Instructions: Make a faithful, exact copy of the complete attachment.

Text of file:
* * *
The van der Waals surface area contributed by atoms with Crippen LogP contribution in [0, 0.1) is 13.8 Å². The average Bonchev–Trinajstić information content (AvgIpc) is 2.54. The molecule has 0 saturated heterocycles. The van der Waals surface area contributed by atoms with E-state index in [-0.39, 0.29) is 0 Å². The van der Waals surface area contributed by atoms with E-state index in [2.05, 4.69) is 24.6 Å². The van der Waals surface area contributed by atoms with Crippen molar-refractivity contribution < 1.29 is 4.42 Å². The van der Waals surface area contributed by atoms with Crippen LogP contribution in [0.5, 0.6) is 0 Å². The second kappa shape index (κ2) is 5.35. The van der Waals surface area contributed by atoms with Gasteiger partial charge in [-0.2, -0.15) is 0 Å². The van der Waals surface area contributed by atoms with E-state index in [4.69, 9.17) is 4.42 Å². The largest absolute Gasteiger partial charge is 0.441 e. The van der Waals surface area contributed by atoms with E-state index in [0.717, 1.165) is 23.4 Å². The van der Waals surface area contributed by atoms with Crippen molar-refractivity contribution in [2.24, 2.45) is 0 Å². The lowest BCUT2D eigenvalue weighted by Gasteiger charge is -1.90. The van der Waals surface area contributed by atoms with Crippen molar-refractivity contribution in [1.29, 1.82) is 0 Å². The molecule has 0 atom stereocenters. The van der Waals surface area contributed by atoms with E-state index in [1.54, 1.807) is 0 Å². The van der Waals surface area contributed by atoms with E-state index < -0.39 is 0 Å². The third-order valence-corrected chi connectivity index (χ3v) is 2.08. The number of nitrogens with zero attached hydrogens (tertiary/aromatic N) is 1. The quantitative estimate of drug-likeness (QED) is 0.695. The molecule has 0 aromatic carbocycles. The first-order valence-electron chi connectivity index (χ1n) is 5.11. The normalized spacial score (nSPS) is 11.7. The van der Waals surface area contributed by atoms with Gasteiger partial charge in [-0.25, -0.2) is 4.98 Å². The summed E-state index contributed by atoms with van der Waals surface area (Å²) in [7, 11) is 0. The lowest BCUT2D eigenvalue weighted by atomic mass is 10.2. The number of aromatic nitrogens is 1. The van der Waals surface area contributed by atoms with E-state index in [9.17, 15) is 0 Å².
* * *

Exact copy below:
The van der Waals surface area contributed by atoms with Crippen LogP contribution in [0, 0.1) is 13.8 Å². The average Bonchev–Trinajstić information content (AvgIpc) is 2.54. The molecule has 0 saturated heterocycles. The van der Waals surface area contributed by atoms with E-state index in [-0.39, 0.29) is 0 Å². The van der Waals surface area contributed by atoms with E-state index in [2.05, 4.69) is 24.6 Å². The van der Waals surface area contributed by atoms with Crippen molar-refractivity contribution < 1.29 is 4.42 Å². The van der Waals surface area contributed by atoms with Crippen LogP contribution in [0.5, 0.6) is 0 Å². The second kappa shape index (κ2) is 5.35. The van der Waals surface area contributed by atoms with Gasteiger partial charge in [-0.2, -0.15) is 0 Å². The van der Waals surface area contributed by atoms with E-state index in [4.69, 9.17) is 4.42 Å². The largest absolute Gasteiger partial charge is 0.441 e. The van der Waals surface area contributed by atoms with E-state index in [0.717, 1.165) is 23.4 Å². The van der Waals surface area contributed by atoms with Crippen molar-refractivity contribution in [2.24, 2.45) is 0 Å². The lowest BCUT2D eigenvalue weighted by Gasteiger charge is -1.90. The van der Waals surface area contributed by atoms with Crippen molar-refractivity contribution in [1.29, 1.82) is 0 Å². The molecule has 0 atom stereocenters. The van der Waals surface area contributed by atoms with E-state index in [1.54, 1.807) is 0 Å². The van der Waals surface area contributed by atoms with E-state index < -0.39 is 0 Å². The third-order valence-corrected chi connectivity index (χ3v) is 2.08. The number of nitrogens with zero attached hydrogens (tertiary/aromatic N) is 1. The quantitative estimate of drug-likeness (QED) is 0.695. The molecule has 0 aromatic carbocycles. The first-order valence-electron chi connectivity index (χ1n) is 5.11. The normalized spacial score (nSPS) is 11.7. The van der Waals surface area contributed by atoms with Gasteiger partial charge in [-0.25, -0.2) is 4.98 Å². The summed E-state index contributed by atoms with van der Waals surface area (Å²) in [7, 11) is 0. The lowest BCUT2D eigenvalue weighted by atomic mass is 10.2. The number of aromatic nitrogens is 1. The van der Waals surface area contributed by atoms with E-state index in [9.17, 15) is 0 Å².